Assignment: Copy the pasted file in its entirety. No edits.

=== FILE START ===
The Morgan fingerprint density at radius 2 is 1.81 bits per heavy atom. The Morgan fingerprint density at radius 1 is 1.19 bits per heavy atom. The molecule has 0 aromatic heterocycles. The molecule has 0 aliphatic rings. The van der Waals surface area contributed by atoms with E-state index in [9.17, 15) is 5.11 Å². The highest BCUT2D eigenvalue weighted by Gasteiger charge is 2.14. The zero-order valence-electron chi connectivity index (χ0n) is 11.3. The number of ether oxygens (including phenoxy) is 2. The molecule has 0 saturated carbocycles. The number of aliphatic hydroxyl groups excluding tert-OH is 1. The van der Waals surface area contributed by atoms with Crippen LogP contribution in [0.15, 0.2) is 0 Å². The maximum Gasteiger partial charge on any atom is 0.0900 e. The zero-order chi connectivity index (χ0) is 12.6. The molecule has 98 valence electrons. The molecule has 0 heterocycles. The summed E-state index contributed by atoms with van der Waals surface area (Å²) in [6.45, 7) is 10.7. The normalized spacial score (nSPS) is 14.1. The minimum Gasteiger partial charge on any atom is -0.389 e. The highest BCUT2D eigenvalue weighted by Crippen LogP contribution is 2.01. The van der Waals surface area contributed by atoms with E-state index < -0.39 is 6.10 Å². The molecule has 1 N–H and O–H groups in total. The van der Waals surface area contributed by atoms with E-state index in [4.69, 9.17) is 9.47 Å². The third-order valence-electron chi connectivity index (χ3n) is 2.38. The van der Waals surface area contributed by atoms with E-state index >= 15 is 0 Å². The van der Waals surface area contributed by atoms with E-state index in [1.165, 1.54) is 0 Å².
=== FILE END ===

The Morgan fingerprint density at radius 2 is 1.81 bits per heavy atom. The Morgan fingerprint density at radius 1 is 1.19 bits per heavy atom. The molecule has 0 aromatic heterocycles. The molecule has 0 aliphatic rings. The van der Waals surface area contributed by atoms with E-state index in [9.17, 15) is 5.11 Å². The highest BCUT2D eigenvalue weighted by Gasteiger charge is 2.14. The zero-order valence-electron chi connectivity index (χ0n) is 11.3. The number of ether oxygens (including phenoxy) is 2. The molecule has 0 saturated carbocycles. The number of aliphatic hydroxyl groups excluding tert-OH is 1. The van der Waals surface area contributed by atoms with Crippen LogP contribution in [0.15, 0.2) is 0 Å². The maximum Gasteiger partial charge on any atom is 0.0900 e. The zero-order chi connectivity index (χ0) is 12.6. The molecule has 98 valence electrons. The molecule has 0 heterocycles. The summed E-state index contributed by atoms with van der Waals surface area (Å²) in [6.45, 7) is 10.7. The normalized spacial score (nSPS) is 14.1. The minimum Gasteiger partial charge on any atom is -0.389 e. The highest BCUT2D eigenvalue weighted by Crippen LogP contribution is 2.01. The van der Waals surface area contributed by atoms with E-state index < -0.39 is 6.10 Å². The molecule has 1 N–H and O–H groups in total. The van der Waals surface area contributed by atoms with E-state index in [4.69, 9.17) is 9.47 Å². The third-order valence-electron chi connectivity index (χ3n) is 2.38. The van der Waals surface area contributed by atoms with E-state index >= 15 is 0 Å². The van der Waals surface area contributed by atoms with E-state index in [1.165, 1.54) is 0 Å².